Real Friends vs. the Other Kind is the much anticipated second book app from the award winning Middle School Confidential book series by author Annie Fox. I have had the pleasure of taking an early look at the app just prior to its release. If you enjoyed the first app in the series, Be Confident in Who You Are, you will not be disappointed. In fact, you are in for a treat.
All of the wonderful graphics and sound effects from the first graphic novel app are present in the second. It uses the same intuitive user interface and design as Be Confident, which makes following the story simple, interactive and fun. Readers can double tap on each frame to zoom in and out of the picture and to hear additional sound effects. The app automatically remembers where you leave off each time and it is easy to jump from chapter to chapter using the info page. The sound effects are not distracting, but rather enhance the experience by providing background sounds that give the illusion of being present and part of the action, drawing the reader into the story. Illustrations by Matt Kindt really bring the story to life with vivid colors and a modern style that surely will be attractive to teens. Real Friends offers all of the appeal of a graphic novel plus the added digital features that can not help but make reading pleasurable for children ages 8 -14.
While the design of the app is similar to the first in the series, the story is brand new. Real Friends brings back many of the familiar characters from Be Confident and places them in new, age appropriate situations that middle school students can easily identify with. Topics include what it means to be a real friend, handling dating and peer relationships, and what to do if you are worried about a friend in trouble. I shared this app first with my eleven-year-old daughter, who will be starting middle school next fall. I enjoyed glancing at her as she read it (trying not to be too obvious, of course). She read it through, beginning to end, without pause. The story really seemed to interest her. She told me “it’s really good!” I also shared it with one of my older daughters, now in high school. My oldest daughter is very impressed with how true to life the characters and situations seem to her. She told me that many of the conversations remind her of her own experiences in middle school. She specifically mentioned to me the storyline about a student who is concerned about her friend with an eating disorder. My daughter likes the way the situation in the story is handled and believes it can serve as a model for teens when faced with similar situations with friends. I agree.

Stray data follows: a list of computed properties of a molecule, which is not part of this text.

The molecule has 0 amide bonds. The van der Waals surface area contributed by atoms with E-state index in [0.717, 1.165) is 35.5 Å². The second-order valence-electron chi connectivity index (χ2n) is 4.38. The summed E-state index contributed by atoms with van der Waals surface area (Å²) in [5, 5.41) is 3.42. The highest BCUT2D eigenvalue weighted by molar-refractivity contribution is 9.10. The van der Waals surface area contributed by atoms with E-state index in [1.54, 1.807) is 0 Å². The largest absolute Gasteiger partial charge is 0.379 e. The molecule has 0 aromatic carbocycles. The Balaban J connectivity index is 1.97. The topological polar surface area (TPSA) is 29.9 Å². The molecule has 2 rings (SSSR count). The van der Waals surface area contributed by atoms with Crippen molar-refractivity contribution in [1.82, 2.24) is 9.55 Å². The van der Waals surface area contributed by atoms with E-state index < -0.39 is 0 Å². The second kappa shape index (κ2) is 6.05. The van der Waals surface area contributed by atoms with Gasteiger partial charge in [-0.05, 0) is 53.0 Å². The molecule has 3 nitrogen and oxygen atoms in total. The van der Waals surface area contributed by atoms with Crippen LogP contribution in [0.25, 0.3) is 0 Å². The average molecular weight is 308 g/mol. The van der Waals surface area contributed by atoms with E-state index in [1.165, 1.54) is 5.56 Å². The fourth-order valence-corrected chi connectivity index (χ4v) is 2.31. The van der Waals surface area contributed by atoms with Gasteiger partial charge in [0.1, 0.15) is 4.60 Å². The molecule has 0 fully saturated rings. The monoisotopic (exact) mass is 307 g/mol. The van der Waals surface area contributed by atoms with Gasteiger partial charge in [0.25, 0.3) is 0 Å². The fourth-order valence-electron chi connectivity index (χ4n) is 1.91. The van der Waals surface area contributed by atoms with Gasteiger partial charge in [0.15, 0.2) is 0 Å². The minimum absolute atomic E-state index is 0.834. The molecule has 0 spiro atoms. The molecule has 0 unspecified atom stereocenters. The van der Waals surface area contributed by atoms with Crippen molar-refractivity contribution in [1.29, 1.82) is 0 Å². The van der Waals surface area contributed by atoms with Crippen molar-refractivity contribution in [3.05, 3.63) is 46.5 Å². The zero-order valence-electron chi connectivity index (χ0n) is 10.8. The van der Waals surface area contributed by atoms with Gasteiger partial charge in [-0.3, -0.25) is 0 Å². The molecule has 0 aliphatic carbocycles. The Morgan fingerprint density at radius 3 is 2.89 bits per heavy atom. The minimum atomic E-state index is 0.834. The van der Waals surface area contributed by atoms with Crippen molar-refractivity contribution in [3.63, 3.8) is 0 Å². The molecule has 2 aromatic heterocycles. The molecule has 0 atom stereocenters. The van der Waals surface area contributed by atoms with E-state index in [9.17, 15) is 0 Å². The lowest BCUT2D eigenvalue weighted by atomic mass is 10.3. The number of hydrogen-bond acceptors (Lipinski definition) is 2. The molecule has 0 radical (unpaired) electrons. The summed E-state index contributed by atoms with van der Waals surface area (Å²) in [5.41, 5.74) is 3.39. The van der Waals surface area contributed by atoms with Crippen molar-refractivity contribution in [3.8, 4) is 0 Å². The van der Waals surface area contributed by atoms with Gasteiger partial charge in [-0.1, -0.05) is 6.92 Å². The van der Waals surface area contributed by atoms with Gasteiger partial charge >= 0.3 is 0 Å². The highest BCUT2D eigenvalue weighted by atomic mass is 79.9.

I share my daughters’ enthusiasm for Real Friends. As a former middle school drama teacher and a parent to teens and tweens, I am very familiar with all of the “drama” associated with social relationships during the middle school years. I have witnessed first hand the joy and excitement shared by best friends telling stories and sharing secrets in the lunchroom, as well as the tears and heartbreak associated with hurt feelings and broken friendships. In fact, I can’t think of anything more important to teens than their relationships with other teens. In Real Friends vs. the Other Kind, Annie Fox does a wonderful job of creating believable characters and situations that middle schoolers can relate to, as well as offering appropriate strategies for coping with many of the difficult and awkward relationship challenges that many teens face. Often young people (and even adults) can know that a situation is wrong or uncomfortable but at the same time not know the right words to use or the right way to broach a difficult subject with a friend. I especially love the natural way in which the characters in the story model the language and skills necessary to handle many of the difficult situations middle school students encounter in relationships. Real Friends is an app that will not only entertain and encourage reading, but it will also challenge teens to reflect upon their relationships and think critically about what it means to be a true friend.
For more information about the Middle School Confidential series or other projects by David and Annie Fox of Electric Eggplant, visit their website.